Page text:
6. Bob...I've deeply appreciated the education you've provided this old gearhead about how metadata must be a primary part of this archive/indexing project. I've shared with our SAH group about my recent participation in a historical archive being developed in my home state (fortepaniowa.org) who are excited to include a couple hundred images related to a former dirt track race track in my hometown. I worked three years collecting 1200+ images from dozens of sources that ran the gamut from photo packed shoe boxes to damp and forgotten scrap books no one thought would be of interest to anyone. And
  7. Agreed, Terry, but I think the intention, at least at the moment, is to garner support for a cooperative effort and I'd love to see AACA take the reins and begin reaching out to other organizations to get the discussion going on a larger scale. It will take a financial commitment and there will be lots of opportunities to take advantage of lots of volunteer expertise (technical and otherwise), but if the effort can't make any headway because we can't get the support, even if it's just exposure of the issue, we'll not have accomplished much. I've begun the process of surveying all a
  8. I've been looking at various information resources and, of course, came across Walter Miller's autolit.com which is still posted, but is not actively accif everything still resides epting orders. When Walter died last November there was news his giant collection of literature and memorabilia was going to auctioned, but I've found nothing that confirms that ever happened. Anyone know the status?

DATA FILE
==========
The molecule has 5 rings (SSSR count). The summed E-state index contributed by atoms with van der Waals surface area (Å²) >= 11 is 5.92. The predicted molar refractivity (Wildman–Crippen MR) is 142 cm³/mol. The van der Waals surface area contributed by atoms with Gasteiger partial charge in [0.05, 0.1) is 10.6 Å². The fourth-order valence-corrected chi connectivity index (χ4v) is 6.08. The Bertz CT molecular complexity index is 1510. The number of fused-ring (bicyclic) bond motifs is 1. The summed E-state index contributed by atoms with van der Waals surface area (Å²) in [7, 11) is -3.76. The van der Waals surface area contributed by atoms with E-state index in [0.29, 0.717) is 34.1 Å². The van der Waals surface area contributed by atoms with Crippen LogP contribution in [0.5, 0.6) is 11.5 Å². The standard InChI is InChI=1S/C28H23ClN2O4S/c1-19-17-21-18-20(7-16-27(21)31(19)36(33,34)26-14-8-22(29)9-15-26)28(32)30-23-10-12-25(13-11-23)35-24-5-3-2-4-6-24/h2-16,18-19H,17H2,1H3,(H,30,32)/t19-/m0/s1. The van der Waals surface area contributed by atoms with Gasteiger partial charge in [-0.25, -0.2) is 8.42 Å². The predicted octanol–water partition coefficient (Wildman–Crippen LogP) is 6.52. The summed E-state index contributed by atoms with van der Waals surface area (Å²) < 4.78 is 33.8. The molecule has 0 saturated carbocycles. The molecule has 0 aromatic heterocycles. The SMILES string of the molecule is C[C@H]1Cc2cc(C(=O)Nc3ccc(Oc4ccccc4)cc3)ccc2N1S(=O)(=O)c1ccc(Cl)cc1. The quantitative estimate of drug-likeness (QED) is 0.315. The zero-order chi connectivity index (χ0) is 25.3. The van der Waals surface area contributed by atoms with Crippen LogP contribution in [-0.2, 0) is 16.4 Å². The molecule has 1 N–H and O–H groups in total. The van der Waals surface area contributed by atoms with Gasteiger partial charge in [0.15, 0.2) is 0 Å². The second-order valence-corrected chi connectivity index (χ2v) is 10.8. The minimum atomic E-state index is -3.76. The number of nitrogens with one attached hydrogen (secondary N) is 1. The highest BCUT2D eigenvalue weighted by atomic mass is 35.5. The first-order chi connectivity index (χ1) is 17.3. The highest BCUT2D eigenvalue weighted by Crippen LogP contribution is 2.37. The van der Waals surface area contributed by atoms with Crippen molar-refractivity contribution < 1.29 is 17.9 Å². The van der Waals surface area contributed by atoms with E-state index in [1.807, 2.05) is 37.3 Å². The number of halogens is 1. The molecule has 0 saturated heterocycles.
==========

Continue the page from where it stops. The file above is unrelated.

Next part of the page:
9. As I've noted earlier, I deeply appreciate the AACA effort. But this issue does need visibility within this community and this forum post, put together by BobBurbank, is a start. How can this message be taken even further? Publications? Other forums? Social media? Maybe some of those organizations and individuals will reconsider their "importance" and put ego aside. We can only try.
  10. Walt G---You've identified the crux of the problem in preservation. It's hard for me, as a lifelong enthusiast, to think that our automotive history will be lost because of an unwillingness to share and cooperate with each other, including organizations. It's a shame and this discussion needs to extend out further to get our brethren to at least consider how important this is. I have multiple friends within the hobby who have collections of vehicles that are never driven. They gaze at them occasionally and cling to memories while those vehicles deteriorate. When asked what they int